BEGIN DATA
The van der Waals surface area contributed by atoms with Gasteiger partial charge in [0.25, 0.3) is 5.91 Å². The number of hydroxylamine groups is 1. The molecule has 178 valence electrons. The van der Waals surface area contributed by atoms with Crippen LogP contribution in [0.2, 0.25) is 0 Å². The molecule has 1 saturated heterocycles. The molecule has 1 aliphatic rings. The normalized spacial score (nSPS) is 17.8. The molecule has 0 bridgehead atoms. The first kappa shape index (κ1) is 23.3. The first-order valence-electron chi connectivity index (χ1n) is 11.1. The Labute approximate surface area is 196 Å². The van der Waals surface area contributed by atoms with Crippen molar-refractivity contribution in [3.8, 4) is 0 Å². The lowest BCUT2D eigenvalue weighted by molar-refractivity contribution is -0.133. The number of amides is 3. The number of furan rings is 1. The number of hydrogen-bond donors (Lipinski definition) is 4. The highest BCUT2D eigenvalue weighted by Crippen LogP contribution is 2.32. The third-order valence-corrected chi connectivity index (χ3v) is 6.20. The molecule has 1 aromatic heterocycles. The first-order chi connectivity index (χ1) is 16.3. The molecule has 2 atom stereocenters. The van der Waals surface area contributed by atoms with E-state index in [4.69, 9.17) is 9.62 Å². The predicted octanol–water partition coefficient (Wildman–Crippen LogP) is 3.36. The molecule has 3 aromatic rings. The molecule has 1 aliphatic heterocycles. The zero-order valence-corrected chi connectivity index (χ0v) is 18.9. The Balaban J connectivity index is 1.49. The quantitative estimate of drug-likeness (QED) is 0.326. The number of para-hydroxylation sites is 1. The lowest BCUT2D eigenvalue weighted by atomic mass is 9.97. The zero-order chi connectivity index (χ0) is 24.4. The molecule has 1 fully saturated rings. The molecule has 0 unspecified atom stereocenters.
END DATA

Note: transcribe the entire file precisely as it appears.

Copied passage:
The van der Waals surface area contributed by atoms with Gasteiger partial charge in [0.25, 0.3) is 5.91 Å². The number of hydroxylamine groups is 1. The molecule has 178 valence electrons. The van der Waals surface area contributed by atoms with Crippen LogP contribution in [0.2, 0.25) is 0 Å². The molecule has 1 saturated heterocycles. The molecule has 1 aliphatic rings. The normalized spacial score (nSPS) is 17.8. The molecule has 0 bridgehead atoms. The first kappa shape index (κ1) is 23.3. The first-order valence-electron chi connectivity index (χ1n) is 11.1. The Labute approximate surface area is 196 Å². The van der Waals surface area contributed by atoms with Crippen molar-refractivity contribution in [3.8, 4) is 0 Å². The lowest BCUT2D eigenvalue weighted by molar-refractivity contribution is -0.133. The number of amides is 3. The number of furan rings is 1. The number of hydrogen-bond donors (Lipinski definition) is 4. The highest BCUT2D eigenvalue weighted by Crippen LogP contribution is 2.32. The third-order valence-corrected chi connectivity index (χ3v) is 6.20. The molecule has 1 aromatic heterocycles. The first-order chi connectivity index (χ1) is 16.3. The molecule has 2 atom stereocenters. The van der Waals surface area contributed by atoms with E-state index in [4.69, 9.17) is 9.62 Å². The predicted octanol–water partition coefficient (Wildman–Crippen LogP) is 3.36. The molecule has 3 aromatic rings. The molecule has 1 aliphatic heterocycles. The zero-order valence-corrected chi connectivity index (χ0v) is 18.9. The Balaban J connectivity index is 1.49. The quantitative estimate of drug-likeness (QED) is 0.326. The number of para-hydroxylation sites is 1. The lowest BCUT2D eigenvalue weighted by atomic mass is 9.97. The zero-order chi connectivity index (χ0) is 24.4. The molecule has 1 fully saturated rings. The molecule has 0 unspecified atom stereocenters.